Time = Remaining work / Combined work rate

Time = (1/2) * W / (1/6) = (1/2) * W * (6/1) = 3W

Therefore, it will take Tom and Jerry three days to complete the entire wall.

Example 2: Work Done Together (with Fractions)

A and B can build a wall in 12 days and 18 days, respectively. They start working together, but after 4 days, C joins them, and they complete the wall in a total of 8 days. How long would it take for C alone to build the wall?

Solution:

Let's assume the total work to build the wall is represented by "W."

A's work rate = 1 wall / 12 days = 1/12 W/day

B's work rate = 1 wall / 18 days = 1/18 W/day

Combined work rate of A and B = 1/12 W/day + 1/18 W/day = (3 + 2) / 36 W/day = 5/36 W/day

Let "x" represent the number of days it takes C to complete the wall on their own.

C's work rate = 1 wall / x days = 1/x W/day

In the 4 days when A and B worked together, they completed (4 days) * (Combined work rate) = 4 * (5/36) = 5/9 of the work.

So, the remaining work to be done after 4 days is (1 - 5/9) = 4/9 of the total work.

Now, when A, B, and C work together, their combined work rate is the sum of their individual work rates.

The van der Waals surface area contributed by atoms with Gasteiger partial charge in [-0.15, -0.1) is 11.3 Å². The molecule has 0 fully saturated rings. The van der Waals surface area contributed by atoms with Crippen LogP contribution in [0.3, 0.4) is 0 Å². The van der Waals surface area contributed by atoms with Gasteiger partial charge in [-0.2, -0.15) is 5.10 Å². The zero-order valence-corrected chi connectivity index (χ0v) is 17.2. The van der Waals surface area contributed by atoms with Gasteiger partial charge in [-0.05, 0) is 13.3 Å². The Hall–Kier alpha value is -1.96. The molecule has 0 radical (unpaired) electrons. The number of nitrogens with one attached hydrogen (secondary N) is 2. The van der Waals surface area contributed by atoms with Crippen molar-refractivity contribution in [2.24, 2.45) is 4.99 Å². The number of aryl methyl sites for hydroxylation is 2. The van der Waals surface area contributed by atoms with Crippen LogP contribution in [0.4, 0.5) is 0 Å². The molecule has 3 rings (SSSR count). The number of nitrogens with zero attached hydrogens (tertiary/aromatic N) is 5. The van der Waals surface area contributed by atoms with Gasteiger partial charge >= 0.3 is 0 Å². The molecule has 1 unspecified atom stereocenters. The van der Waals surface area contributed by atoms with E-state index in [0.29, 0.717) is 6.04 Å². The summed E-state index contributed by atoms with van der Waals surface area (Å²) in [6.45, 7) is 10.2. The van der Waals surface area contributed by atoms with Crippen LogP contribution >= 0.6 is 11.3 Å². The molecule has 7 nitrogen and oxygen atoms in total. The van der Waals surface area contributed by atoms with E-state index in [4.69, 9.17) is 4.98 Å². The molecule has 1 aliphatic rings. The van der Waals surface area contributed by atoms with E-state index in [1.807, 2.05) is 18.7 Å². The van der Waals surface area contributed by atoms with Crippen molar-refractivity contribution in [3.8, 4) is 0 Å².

Combined work rates of A, B, and C = 5/36 W/day + 1/x W/day

According to the problem, they completed the remaining 4/9 of the work in 8 days, so:

(8 days) * (Combined Work Rate) = 4/9

8 * (5/36 + 1/x) = 4/9

Now, solve for "x":

40/36 + 8/x = 4/9

8/x = 4/9 - 40/36

8/x = (4 - 40)/36

8/x = -36/36

x = -8

The negative value of "x" is not meaningful in this context, so there seems to be an error in the problem statement or calculations. Please double-check the problem and the values provided.

Example 3: Work Done Sequentially (with Percentages)

A can complete a task in 5 days, and B can complete the same task in 8 days. A starts the task but gives up after working for 2 days. B takes over and completes the remaining tasks. By what percentage did B's efficiency change compared to his normal efficiency?

Solution:

Suppose that the total work to be done is represented by "W."

A's work rate = 1 task / 5 days = 1/5 W/day

B's work rate = 1 task / 8 days = 1/8 W/day

In 2 days, A completed 2 * (1/5) = 2/5 of the work. So, the remaining work for B is (1 - 2/5) = 3/5 of the total work.

Now, B completes the remaining 3/5 of the work in 6 days (8 days - 2 days).

B's efficiency to complete the remaining work

B's work rate = Remaining work / Time taken

B's work rate = (3/5) / 6 = 3/30 = 1/10 W/day

Now, we need to find the percentage change in B's efficiency compared to his normal efficiency (1/8 W/day).

Percentage change = [(New Value - Old Value) / Old Value] * 100

Percentage change = [(1/10 - 1/8) / (1/8)] * 100

Percentage change = [(4/40 - 5/40) / (5/40)] * 100

Percentage change = [-1/40] * 100

Percentage change = -2.5%

B's efficiency decreased by 2.5% when he took over from A to complete the task.

Practise is crucial to getting better at solving work and time problems, and with time, you will become more proficient in handling these types of quantitative ability questions.